It is not yet possible to predict the course of mastocytosis in any individual person. When involvement is limited to the skin, symptoms may improve or clear entirely, but it is also possible for the disease to progress to the systemic form. In about half the young children affected, symptoms disappear as they reach adulthood.

When the mast cell infiltration is systemic, symptoms may progress slowly over many years or may suddenly increase temporarily or permanently. The patient may even progress to the more serious categories of disease.

For the small percentage of patients who develop an associated hematological disorder, the course varies, and the prognosis depends on the associated hematological disease. ( 2 )

It is very important for the patient and the doctor to maintain good communication and to work cooperatively to achieve the best possible symptom control. Communication with other doctors caring for mastocytosis patients, and with other persons who have the disease, is important in order to maintain a support and information network. The affected person, or the child's parents, should strive to become educated about mastocytosis and to be aware of their individual needs and responses to triggering factors. A recognized medical warning device, such as a MedicAlert bracelet, should be worn, and extra caution is needed when undergoing dental work or surgery.

The Mastocytosis Society provides education and support to people with all forms of mast cell disease and their doctors, encourages research, and hopes to help find a cure for the disease. The Society also maintains a list of consultants who are available to advise professionals caring for a mastocytosis patient. Because of the rare nature of mast cell disease, we encourage doctors and patients to register with the Society in order to facilitate the communication and information exchange which will hasten the achievement of a cure.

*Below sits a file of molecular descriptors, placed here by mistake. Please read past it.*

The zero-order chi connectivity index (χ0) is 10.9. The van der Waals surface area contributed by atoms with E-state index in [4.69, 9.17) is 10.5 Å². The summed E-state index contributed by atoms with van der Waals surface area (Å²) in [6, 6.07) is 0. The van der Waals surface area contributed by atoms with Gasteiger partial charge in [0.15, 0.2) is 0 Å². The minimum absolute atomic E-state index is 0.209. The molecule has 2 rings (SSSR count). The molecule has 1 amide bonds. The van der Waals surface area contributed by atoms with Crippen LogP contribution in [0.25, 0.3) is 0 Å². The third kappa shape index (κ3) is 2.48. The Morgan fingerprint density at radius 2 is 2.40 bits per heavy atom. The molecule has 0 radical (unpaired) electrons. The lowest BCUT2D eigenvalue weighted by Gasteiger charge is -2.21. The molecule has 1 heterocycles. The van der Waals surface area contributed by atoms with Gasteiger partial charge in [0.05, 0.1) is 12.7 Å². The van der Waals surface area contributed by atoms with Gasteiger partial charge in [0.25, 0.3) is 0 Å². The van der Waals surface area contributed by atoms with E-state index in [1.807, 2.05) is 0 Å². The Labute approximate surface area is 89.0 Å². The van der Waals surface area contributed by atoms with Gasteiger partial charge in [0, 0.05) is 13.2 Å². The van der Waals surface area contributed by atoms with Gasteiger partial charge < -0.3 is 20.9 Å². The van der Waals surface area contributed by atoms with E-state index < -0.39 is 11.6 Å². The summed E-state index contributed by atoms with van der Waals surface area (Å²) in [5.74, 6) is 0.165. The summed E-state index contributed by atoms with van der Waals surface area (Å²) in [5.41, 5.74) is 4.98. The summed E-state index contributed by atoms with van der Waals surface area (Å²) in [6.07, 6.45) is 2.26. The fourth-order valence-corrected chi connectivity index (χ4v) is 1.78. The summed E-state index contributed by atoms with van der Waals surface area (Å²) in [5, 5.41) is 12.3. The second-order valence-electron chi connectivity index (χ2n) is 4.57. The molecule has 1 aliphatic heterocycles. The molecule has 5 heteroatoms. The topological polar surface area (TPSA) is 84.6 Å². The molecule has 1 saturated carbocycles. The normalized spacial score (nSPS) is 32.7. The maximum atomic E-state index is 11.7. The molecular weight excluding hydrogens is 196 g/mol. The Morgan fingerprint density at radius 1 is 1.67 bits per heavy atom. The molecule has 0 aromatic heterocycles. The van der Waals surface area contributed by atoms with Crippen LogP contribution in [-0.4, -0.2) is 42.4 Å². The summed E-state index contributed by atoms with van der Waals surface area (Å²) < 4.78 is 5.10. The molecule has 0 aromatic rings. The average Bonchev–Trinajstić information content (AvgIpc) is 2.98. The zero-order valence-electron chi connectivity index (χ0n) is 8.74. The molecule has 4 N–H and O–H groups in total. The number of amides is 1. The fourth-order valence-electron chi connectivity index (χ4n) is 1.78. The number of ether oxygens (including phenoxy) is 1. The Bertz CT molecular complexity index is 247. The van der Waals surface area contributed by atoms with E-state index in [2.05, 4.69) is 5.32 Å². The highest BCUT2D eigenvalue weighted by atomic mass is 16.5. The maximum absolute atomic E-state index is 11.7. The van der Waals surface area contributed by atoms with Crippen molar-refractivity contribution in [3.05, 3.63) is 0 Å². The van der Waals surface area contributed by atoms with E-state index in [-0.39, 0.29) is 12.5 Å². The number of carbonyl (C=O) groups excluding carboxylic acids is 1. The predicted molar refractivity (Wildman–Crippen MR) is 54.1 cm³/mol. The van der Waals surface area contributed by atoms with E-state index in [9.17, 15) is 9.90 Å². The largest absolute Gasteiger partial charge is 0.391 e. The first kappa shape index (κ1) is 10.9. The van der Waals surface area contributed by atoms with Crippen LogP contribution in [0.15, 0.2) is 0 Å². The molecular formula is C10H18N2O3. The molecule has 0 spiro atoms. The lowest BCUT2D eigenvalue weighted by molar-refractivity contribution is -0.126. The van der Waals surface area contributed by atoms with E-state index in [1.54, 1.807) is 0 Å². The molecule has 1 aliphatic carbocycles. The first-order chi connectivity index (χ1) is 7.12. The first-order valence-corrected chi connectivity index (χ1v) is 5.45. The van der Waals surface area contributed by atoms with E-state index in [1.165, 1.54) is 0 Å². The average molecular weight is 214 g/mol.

Classification (adapted from (1) )

The following is a useful classification of the kinds of mastocytosis.


Cutaneous mastocytosis: Skin involvement only. This may include:

Urticaria pigmentosa: The typical rash of mastocytosis in the skin.

Solitary mastocytoma - a clump of mast cells restricted to a small area of the skin.

Diffuse cutaneous mastocytosis - skin involvement without urticaria pigmentosa or telangiectasia macularis eruptiva perstans (distinctive patches of discolored skin with small blood vessels on a reddened background. If the skin is heavily infiltrated with mast cells, the release of large amounts of mast cell products may cause systemic symptoms.


Systemic mastocytosis with or without skin involvement: Mast cell infiltration of at least one internal organ (like bone marrow or gastrointestinal tract). (2)

Mastocytosis in association with hematological disorder, with or without skin involvement: For example: leukemia, lymphoma, and myelodysplastic or myeloproliferative disorders.

Lymphadenopathic mastocytosis with eosinophilia, with or without skin involvement: Enlarged spleen and lymph nodes, infiltrated with mast cells, along with a blood count high in eosinophils.

Mast cell leukemia: This is rare but is the most serious form of masocytosis. The treatment and course of the disease is dictated by the leukemia.


Table of mast cell degranulators (adapted from (3) )

Allergens and other immunologic stimuli

Exercise

Physical stimuli (heat, cold, sunlight, friction, pressure, vibration)

Bacterial toxins

Venoms (snake and insect, especially bee and wasp stings)

Biologic polypeptides (released by intestinal roundworms, jellyfish,crayfish, and lobster)

Polymers (Compound 48/80, dextran)

Drugs: Aspirin, alcohol, narcotics (codeine, morphine), polymyxin B,amphotericin B, D-tubocurarine, quinine, iodine-containing radiographic dyes, scopolamine, gallamine,decamethonium, reserpine.

References:

1. Dean D. Metcalfe. Classification and Diagnosis of Mastocytosis:Current Status. J Invest Dermatol 96: 2S-4S, 1991.

2. Linda Golkar, Jeffrey D Bernhard. Seminar: Mastocytosis. Lancet 1997; 349:1379-85

3. Jack Longley, Thomas P. Duffy, Steven Kohn. Continuing Medical Education: The mast cell and mast cell disease. J Am Acad Dermatol 1995;32:545-61

Last update 6th December,2004